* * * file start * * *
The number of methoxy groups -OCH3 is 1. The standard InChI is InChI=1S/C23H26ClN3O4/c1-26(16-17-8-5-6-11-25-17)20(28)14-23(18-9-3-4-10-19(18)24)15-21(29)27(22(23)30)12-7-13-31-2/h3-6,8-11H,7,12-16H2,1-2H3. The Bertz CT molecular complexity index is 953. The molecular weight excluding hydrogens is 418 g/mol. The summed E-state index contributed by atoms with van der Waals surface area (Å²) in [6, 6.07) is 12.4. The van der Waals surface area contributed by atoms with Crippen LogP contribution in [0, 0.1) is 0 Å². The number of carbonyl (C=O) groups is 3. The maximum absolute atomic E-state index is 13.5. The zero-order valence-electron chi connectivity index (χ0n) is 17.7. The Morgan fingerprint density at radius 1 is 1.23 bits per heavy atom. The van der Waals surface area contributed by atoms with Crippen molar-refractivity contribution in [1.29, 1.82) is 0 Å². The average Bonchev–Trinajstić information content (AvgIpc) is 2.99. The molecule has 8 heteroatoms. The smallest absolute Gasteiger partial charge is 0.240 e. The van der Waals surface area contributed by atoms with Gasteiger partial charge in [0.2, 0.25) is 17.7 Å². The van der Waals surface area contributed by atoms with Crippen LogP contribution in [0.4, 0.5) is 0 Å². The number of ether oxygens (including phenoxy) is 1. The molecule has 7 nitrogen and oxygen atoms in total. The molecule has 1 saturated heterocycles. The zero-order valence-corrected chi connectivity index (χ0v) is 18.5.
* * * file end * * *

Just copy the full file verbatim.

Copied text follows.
The number of methoxy groups -OCH3 is 1. The standard InChI is InChI=1S/C23H26ClN3O4/c1-26(16-17-8-5-6-11-25-17)20(28)14-23(18-9-3-4-10-19(18)24)15-21(29)27(22(23)30)12-7-13-31-2/h3-6,8-11H,7,12-16H2,1-2H3. The Bertz CT molecular complexity index is 953. The molecular weight excluding hydrogens is 418 g/mol. The summed E-state index contributed by atoms with van der Waals surface area (Å²) in [6, 6.07) is 12.4. The van der Waals surface area contributed by atoms with Crippen LogP contribution in [0, 0.1) is 0 Å². The number of carbonyl (C=O) groups is 3. The maximum absolute atomic E-state index is 13.5. The zero-order valence-electron chi connectivity index (χ0n) is 17.7. The Morgan fingerprint density at radius 1 is 1.23 bits per heavy atom. The van der Waals surface area contributed by atoms with Crippen molar-refractivity contribution in [1.29, 1.82) is 0 Å². The average Bonchev–Trinajstić information content (AvgIpc) is 2.99. The molecule has 8 heteroatoms. The smallest absolute Gasteiger partial charge is 0.240 e. The van der Waals surface area contributed by atoms with Gasteiger partial charge in [0.2, 0.25) is 17.7 Å². The van der Waals surface area contributed by atoms with Crippen LogP contribution in [0.4, 0.5) is 0 Å². The number of ether oxygens (including phenoxy) is 1. The molecule has 7 nitrogen and oxygen atoms in total. The molecule has 1 saturated heterocycles. The zero-order valence-corrected chi connectivity index (χ0v) is 18.5.